Late last year, Sheriff Eddie Virden was watching a Netflix true crime series, when he started thinking about how close the crimes of one of the featured serial killers came to his home in Osage County, Okla. So he decided to pay Dennis Rader a visit in prison.
Over the course of a three-hour interview in the El Dorado Correctional Facility in El Dorado, Kan., Mr. Rader, a notorious and elusive serial killer known as B.T.K. who is serving 10 consecutive life terms, went into excruciating detail as he recounted the nearly dozen horrific murders he had committed in and around Kansas. But before Sheriff Virden left the prison, Mr. Rader offered up a final, strange piece of information.
Sheriff Virden said Mr. Rader told him there was one “fantasy” he never managed to pull off: kidnapping a girl from a laundromat.
Officials now believe that was not true.
This week, Mr. Rader was named the primary suspect in two unsolved killings: Cynthia Kinney, a 16-year-old girl who worked at a laundromat and disappeared in 1976 from Pawhuska, Okla., in Osage County. The second was Shawna Beth Garber, a 22-year-old woman whose body was discovered in 1990 in Lanagan, Mo.
Mr. Rader toyed with residents of Wichita, Kan., for three decades using letters, poems and packages. He insisted that the public call him B.T.K., for his systematic approach: bind, torture and kill.
For years, Mr. Rader lived an ordinary life in Kansas, where he worked, regularly attended church and was a Scout leader. He was also known for being very organized and a stickler for the rules.
His killing spree began in January 1974 in Wichita, where he killed four members of the Otero family, who were all strangled inside their home with a cord used in Venetian blinds. Nine months later, after the police announced a possible confession in the case, B.T.K. sent his first letter. In it, he took credit for the Otero killings and mentioned details that the police said only the killer would have known.
Mr. Rader would go on to kill many more times, through the early 1990s. He seemingly chose the rest of his victims, all women of varying ages, at random. In addition to being featured in the series viewed by the Osage County sheriff, the gruesome murders had an overarching presence in Netflix’s “Mindhunter,” as a fictional version of Mr. Rader makes appearances throughout the series about a serial killer.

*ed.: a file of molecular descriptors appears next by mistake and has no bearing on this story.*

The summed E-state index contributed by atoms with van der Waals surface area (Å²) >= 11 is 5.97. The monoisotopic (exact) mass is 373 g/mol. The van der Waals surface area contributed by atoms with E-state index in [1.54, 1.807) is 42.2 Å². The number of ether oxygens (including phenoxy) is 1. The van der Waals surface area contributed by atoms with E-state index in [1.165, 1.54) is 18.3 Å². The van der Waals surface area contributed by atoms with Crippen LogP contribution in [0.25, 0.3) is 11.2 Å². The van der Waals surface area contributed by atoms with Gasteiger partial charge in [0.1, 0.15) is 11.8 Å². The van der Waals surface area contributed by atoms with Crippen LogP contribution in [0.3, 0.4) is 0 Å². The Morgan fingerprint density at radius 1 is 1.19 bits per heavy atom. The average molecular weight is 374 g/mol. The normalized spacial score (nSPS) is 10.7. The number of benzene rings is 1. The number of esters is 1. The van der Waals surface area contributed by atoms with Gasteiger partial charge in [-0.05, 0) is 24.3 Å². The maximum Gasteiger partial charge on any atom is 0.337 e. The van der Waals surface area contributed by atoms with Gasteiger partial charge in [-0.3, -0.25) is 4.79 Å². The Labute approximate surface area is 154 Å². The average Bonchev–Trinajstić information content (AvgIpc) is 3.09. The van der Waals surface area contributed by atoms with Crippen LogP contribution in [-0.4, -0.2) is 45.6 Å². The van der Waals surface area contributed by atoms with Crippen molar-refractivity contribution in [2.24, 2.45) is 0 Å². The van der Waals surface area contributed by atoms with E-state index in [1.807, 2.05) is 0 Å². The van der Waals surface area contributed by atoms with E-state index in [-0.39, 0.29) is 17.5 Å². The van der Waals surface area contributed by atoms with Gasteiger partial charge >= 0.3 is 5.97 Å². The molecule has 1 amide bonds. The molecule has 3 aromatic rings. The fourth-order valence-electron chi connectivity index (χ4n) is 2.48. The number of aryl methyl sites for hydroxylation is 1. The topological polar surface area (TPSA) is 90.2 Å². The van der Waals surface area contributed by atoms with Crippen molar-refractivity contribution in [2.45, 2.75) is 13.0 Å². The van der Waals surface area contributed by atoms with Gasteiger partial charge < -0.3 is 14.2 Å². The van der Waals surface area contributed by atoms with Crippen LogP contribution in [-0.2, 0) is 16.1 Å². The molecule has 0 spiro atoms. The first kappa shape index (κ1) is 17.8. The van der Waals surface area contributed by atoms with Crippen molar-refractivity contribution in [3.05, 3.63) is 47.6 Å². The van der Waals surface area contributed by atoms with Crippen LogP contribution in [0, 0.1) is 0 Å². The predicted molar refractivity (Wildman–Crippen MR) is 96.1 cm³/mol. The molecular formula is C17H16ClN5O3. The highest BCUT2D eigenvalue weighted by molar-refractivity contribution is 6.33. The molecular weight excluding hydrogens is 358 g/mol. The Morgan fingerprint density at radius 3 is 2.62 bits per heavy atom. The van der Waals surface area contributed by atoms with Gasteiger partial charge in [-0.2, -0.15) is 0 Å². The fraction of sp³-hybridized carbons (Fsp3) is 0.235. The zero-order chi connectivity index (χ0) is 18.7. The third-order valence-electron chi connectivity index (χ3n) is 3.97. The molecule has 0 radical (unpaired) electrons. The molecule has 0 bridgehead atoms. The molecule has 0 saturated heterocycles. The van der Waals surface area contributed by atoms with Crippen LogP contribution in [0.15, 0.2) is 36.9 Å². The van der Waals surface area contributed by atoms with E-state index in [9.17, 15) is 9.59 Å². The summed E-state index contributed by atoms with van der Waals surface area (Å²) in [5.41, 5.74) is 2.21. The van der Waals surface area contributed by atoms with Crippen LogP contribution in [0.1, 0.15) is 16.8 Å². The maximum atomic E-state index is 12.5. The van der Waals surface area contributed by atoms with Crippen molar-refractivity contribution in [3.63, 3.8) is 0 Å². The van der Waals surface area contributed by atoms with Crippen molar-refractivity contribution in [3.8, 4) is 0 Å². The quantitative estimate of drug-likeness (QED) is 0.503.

In January, undersheriff Gary Upton, a 31-year law enforcement veteran, joined the Osage County Sheriff’s Department and began investigating the reopened cold case for Ms. Kinney, who had been working at a laundromat in Pawhuska when she disappeared in 1976. Mr. Upton and the sheriff’s office poured through old evidence, including Mr. Rader’s journals, where he kept meticulous notes of his stalking and the killings.
Mr. Upton said the police determined that Mr. Rader’s employment as a regional installer with ADT, the residential and commercial security company, coincided with the construction of a bank across the street from the laundromat where Ms. Kinney worked.
Mr. Rader also had a diary entry around the same time that Ms. Kinney went missing that went into detail about kidnapping a girl from a laundromat. The entry was titled “Bad Wash Day.”
Ms. Kinney’s body was never discovered.
The sheriff’s office continued to record Mr. Rader’s whereabouts and looked up all missing persons and unsolved murders in areas where they knew he had been working. After ADT, Mr. Rader went on to become a regional supervisor for the state and United States censuses. Records put him in the same area at the same time of Ms. Garber’s disappearance in 1990, Mr. Upton said.
But it was Polaroids that Mr. Rader left in one of his journals that helped solidify the connection, Mr. Upton said. The pictures contained items that likely belonged to Ms. Garber, including a red blanket that matched one that was reported missing when Ms. Garber disappeared.
Mr. Upton said the sheriff’s office plans to ask the F.B.I. whether they still have the red blanket, which might have Ms. Garber’s DNA on it. Ms. Garber’s remains were identified in 2021, and officials determined she died by strangulation.
Mr. Upton said “correspondence” that the sheriff’s office “intercepted” from Mr. Rader in prison led law enforcement back to the site of Mr. Rader’s house in Park City, Kansas. This week, local officials excavated around the property and found what Mr. Upton called a “hidey-hole” that contained “personal effects that we consider evidentiary in value and worthy of further testing.”
One of the items was pantyhose tied in a knot that was consistent with Mr. Rader’s use of binding wrists and ankles.
Mr. Rader was known for collecting pieces from the scenes of his killings. In early 2004, The Wichita Eagle published an article about B.T.K., marking the 30th anniversary of the Otero killings and when the terror began. Not long after, B.T.K. wrote a letter, starting on a communication frenzy. Ten letters or packages were mailed to newspapers and media outlets, or were simply left in parks. They were filled with an assortment of items, some from the killings: photographs, a word puzzle, jewelry, a computer disk and a victim’s driver’s license.
Mr. Rader was taken into custody the next year, with help from DNA evidence and a computer disk he had mailed to a media outlet. He was charged with 10 counts of first-degree murder and later gave a public apology for his crimes, blaming a demon.